September 11: Never Forget

September 11: Never Forget

The disaster that occurred on September 11, 2001 was the worst in the history of New York City. Not only were nearly 3,000 people killed in Manhattan, at the Pentagon and in Shanksville, Pennsylvania on that morning; they were victims of a premeditated act of mass murder that pioneered the use of hijacked passenger jets as suicide bombs and then reordered and distorted the decade that followed.

For those in the immediate vicinity, the horror was immediate and unmistakable; it occurred in what we have learned to call real time, and in real space. Those farther away, whether a few dozen blocks or halfway around the world, witnessed the horrors through the long lens of television.The sense of grief and shock, a terrible roaring in the mind of every American, made it impossible to assess the larger damage that Osama bin Laden and his fanatics had inflicted, the extent to which they had succeeded in shattering our self-possession. In the years after 9/11, many still can hardly erase the vision of the wreckage of the two towers, the twisted steel and sheets of glass, the images of men and women leaping from ninety-odd stories up and the knowledge that thousands lay beneath the ruined buildings.

The New York Times has assembled and posted more than two hours of military, air traffic, and airline radio communications, some of it never before heard in public, from the morning of September 11, 2001. Threaded into vivid narratives covering each of the four doomed airliners, the multimedia document contains 114 recordings of air traffic controllers, military aviation officers, airline and fighter jet pilots, as well as two of the hijackers, stretching across two hours of that that morning. It is depressing, but totally engrossing and fascinating. Viewers may listen to the complete audio collection here.

A Look Back at How September 11 Unfolded

Remembering Father Mychal Judge, The Saint of 9/11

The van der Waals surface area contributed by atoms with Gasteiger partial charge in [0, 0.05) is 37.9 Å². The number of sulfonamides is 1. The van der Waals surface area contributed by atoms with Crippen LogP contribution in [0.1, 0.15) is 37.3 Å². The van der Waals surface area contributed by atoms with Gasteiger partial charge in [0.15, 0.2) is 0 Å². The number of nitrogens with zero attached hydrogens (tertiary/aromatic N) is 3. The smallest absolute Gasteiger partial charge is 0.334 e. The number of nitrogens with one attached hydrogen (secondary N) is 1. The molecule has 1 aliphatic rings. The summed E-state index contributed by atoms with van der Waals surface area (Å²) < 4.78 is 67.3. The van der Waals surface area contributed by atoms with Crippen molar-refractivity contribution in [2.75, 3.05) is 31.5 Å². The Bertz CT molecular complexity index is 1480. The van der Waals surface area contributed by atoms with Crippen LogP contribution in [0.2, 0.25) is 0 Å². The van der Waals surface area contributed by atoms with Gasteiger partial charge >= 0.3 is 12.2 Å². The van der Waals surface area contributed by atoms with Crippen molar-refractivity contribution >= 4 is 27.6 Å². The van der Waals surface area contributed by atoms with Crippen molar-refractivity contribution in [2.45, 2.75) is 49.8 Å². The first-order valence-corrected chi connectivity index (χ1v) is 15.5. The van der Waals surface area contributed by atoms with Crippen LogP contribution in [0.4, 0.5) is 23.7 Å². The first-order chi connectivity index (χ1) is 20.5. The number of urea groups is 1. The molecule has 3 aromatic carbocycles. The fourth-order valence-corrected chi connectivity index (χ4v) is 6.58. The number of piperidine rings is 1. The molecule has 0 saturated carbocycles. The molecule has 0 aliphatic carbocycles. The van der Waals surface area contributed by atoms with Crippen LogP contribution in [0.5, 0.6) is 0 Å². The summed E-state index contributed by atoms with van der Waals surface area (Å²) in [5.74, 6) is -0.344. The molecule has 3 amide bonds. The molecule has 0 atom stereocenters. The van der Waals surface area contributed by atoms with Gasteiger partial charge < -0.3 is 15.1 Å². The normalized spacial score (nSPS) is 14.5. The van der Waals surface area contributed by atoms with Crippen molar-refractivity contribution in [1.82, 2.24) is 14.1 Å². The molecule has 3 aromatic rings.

On Sunday, September 4th, marchers turned out by the hundreds in New York City to honor the memory of the Rev. Mychal Judge, the beloved FDNY chaplain killed on 9/11. Firefighters and their families, friends of the Franciscan priest, and well-wishers from near and far, all came together for a four-hour Walk of Remembrance through the streets of Manhattan. Father Judge, commemorated as The Saint of 9/11, was killed while giving last rites to a firefighter at the World Trade Center. The group walked from midtown to Ground Zero, stopping at firehouses and police precincts along the way to pray and read the names of the 9/11 dead.

The Saint of 9/11 (Full Version of the Movie)

Photo-Gallery: September 11/Never Forget

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On the 10th Anniversary of 9/11: Tribute in Light

On the 10th Anniversary of 9/11: Tribute in Light

On March 11, 2002, 88 searchlights were trained straight skyward in two brilliant, four-mile-high beams. They were two of the most powerful beams of light ever created, illuminating the New York night, visible throughout the city and up to 60 miles away. Relief workers nearby, who had been plowing through rubble for six months, stood and wept. The art installation was both an act of commemoration and a symbol of resilience. It was the first attempt to fill the void in the city’s skyline and it neatly bypassed the debate over whether the site should be rebuilt or left as consecrated ground. The tribute ran every night from dusk till dawn until April 14, 2002, and has returned for a single night each subsequent September 11th.

The World Trade Center 9/11 Tribute in Light

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Photo-Gallery: The World Trade Center 9/11 Tribute in Light

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Photo of the Day: The Tribute in Light

Photo of the Day: The Tribute in Light

Shocking New Videos of Planes Hitting the World Trade Center Buildings

The Origins of The Tribute in Light

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